• open source code, and open data to help build trust between police and the communities they serve.

Previously...

A photo of the crowd at Hack the Police 4.

September 2019: Hack the Police 4

Detect the Undetected!

50 developers, designers, students, academics, police officers and staff joined us in September 2019 for Hack the Police 4. Working with partners from the College of Policing and the MPS, we delivered investigation themed challenges and the teams at the hack produced a dozen innovative new solutions - from crime scene to case file...

Find out more...

A photo from the Hack the Police 4 showcase showing a number of projects listed on screen with a number of audience members looking on.

Growing and developing investigative projects...

In November 2019, we were fortunate enough to be able to bring 6 of the projects from Hack the Police 4 to New Scotland Yard. Winning teams were able to present their projects to a room of investigators and experts in policing - who offered their support, advice and connections to help bring these projects to life.

Find out more...

For a flavour of our events from 2018, view our 2018 Q4 term card!

2 police officers stand in front of a poster that says "Policing made simple!"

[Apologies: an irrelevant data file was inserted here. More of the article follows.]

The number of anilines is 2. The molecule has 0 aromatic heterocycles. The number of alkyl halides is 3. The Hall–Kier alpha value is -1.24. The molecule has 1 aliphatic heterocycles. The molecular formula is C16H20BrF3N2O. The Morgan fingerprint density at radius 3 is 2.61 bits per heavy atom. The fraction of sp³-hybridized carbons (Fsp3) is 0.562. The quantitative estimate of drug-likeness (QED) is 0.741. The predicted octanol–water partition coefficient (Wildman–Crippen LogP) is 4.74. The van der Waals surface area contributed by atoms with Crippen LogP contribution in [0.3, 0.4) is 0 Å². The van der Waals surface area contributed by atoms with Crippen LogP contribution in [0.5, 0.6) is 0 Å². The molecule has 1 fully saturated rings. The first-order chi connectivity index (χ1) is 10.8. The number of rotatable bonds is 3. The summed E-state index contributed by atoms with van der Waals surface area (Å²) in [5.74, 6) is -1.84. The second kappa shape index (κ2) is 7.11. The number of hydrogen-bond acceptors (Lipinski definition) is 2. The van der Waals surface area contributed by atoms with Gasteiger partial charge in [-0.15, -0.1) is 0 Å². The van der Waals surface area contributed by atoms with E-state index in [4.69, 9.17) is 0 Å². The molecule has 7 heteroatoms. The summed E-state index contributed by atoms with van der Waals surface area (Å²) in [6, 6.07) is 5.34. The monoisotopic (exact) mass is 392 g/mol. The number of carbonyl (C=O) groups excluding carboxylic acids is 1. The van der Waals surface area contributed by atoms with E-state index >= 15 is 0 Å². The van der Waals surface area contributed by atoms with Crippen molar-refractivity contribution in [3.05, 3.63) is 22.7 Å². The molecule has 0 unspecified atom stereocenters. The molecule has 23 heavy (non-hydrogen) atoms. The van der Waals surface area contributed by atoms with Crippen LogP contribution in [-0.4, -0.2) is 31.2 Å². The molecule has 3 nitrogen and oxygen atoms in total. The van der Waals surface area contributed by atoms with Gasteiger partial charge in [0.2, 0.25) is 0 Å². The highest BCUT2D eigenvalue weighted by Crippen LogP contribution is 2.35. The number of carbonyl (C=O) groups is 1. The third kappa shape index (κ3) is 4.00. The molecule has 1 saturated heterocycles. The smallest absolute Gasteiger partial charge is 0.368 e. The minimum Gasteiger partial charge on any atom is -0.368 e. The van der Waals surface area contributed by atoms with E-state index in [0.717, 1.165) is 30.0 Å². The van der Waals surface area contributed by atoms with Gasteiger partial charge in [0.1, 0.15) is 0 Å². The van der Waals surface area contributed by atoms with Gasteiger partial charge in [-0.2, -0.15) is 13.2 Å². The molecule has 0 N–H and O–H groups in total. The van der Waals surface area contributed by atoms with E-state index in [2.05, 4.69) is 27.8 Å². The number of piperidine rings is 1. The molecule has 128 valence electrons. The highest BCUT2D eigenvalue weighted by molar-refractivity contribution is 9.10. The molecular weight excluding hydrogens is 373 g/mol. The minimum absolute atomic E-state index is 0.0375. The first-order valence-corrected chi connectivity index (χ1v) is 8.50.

November 2018: Projects meet

On November 6th we held our first meet-up at Newspeak House to kick off some exciting new projects. We welcome software developers, designers, and creative problem-solvers.

If you're interested in joining a project, or if you'd like to pitch an idea to other developers, join our community.

Find out more...

A photo of a pile of stickers from Hack the Police

December 2018: Hack the Police 3

Hack the Police 3, the original policing hackathon, took place in two locations during December 2018. Police Rewired worked in partnership with CSCV to deliver the Lincoln event, and led the London event. If you love hackathons and you want to do something exciting and worthwhile, keep an eye out for future events.

Find out more...

A photo of the back of a t-shirt that says "I've hacked the Met"

August 2013: Hack the Police

In 2013, Officers from the Commissioner's 100, a change group within the Metropolitan Police, held the first policing hackathon and named it Hack the Police.

Read the summary...

The poster for Hack the Police 2 featuring a policeman and a number of supporting technologists and staff around him.

December 2017: Hack the Police 2

Only 4 years later, Hack the Police returned, this time in collaboration with the Forensic Psychology Unit at Goldsmiths.

Read the summary...

The original invite poster for Software Self-Defence 101, inviting participants to hear Glyn Wintle share infosec horror stories and insights.

April 2018: Software self-defence 101

Police Rewired hosted a short talk from Glyn Wintle, cyber security professional and outspoken advocate of best practices. Glyn shared tools and tips for designing security into software; and told a few horror stories everybody should hear...

Credit for Police Rewired and Hack the Police posters: HappyToastCredit for some illustrations: Lukasz Adam, Flexiple by Scale